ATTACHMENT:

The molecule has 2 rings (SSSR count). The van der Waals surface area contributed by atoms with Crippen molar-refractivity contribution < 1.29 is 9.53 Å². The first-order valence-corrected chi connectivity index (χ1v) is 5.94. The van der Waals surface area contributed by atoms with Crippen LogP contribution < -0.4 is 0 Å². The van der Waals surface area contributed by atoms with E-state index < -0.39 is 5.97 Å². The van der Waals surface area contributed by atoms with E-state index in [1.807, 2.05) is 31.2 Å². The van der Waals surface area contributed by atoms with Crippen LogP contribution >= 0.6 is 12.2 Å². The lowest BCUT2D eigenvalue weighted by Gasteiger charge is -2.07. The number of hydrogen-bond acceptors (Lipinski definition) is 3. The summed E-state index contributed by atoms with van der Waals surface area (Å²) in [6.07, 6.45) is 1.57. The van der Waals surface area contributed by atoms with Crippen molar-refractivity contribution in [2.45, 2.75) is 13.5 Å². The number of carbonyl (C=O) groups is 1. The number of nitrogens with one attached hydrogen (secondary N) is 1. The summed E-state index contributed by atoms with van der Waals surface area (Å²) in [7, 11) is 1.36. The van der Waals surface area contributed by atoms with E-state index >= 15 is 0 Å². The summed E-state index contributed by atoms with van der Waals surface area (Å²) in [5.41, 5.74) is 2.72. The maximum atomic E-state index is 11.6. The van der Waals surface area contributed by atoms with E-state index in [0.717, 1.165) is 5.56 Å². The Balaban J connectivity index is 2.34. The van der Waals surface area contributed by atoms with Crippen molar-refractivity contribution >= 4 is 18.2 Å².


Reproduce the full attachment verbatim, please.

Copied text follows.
The molecule has 2 rings (SSSR count). The van der Waals surface area contributed by atoms with Crippen molar-refractivity contribution < 1.29 is 9.53 Å². The first-order valence-corrected chi connectivity index (χ1v) is 5.94. The van der Waals surface area contributed by atoms with Crippen LogP contribution < -0.4 is 0 Å². The van der Waals surface area contributed by atoms with E-state index < -0.39 is 5.97 Å². The van der Waals surface area contributed by atoms with E-state index in [1.807, 2.05) is 31.2 Å². The van der Waals surface area contributed by atoms with Crippen LogP contribution >= 0.6 is 12.2 Å². The lowest BCUT2D eigenvalue weighted by Gasteiger charge is -2.07. The number of hydrogen-bond acceptors (Lipinski definition) is 3. The summed E-state index contributed by atoms with van der Waals surface area (Å²) in [6.07, 6.45) is 1.57. The van der Waals surface area contributed by atoms with Crippen molar-refractivity contribution in [2.45, 2.75) is 13.5 Å². The number of carbonyl (C=O) groups is 1. The number of nitrogens with one attached hydrogen (secondary N) is 1. The summed E-state index contributed by atoms with van der Waals surface area (Å²) in [7, 11) is 1.36. The van der Waals surface area contributed by atoms with E-state index >= 15 is 0 Å². The summed E-state index contributed by atoms with van der Waals surface area (Å²) in [5.41, 5.74) is 2.72. The maximum atomic E-state index is 11.6. The van der Waals surface area contributed by atoms with E-state index in [0.717, 1.165) is 5.56 Å². The Balaban J connectivity index is 2.34. The van der Waals surface area contributed by atoms with Crippen molar-refractivity contribution >= 4 is 18.2 Å².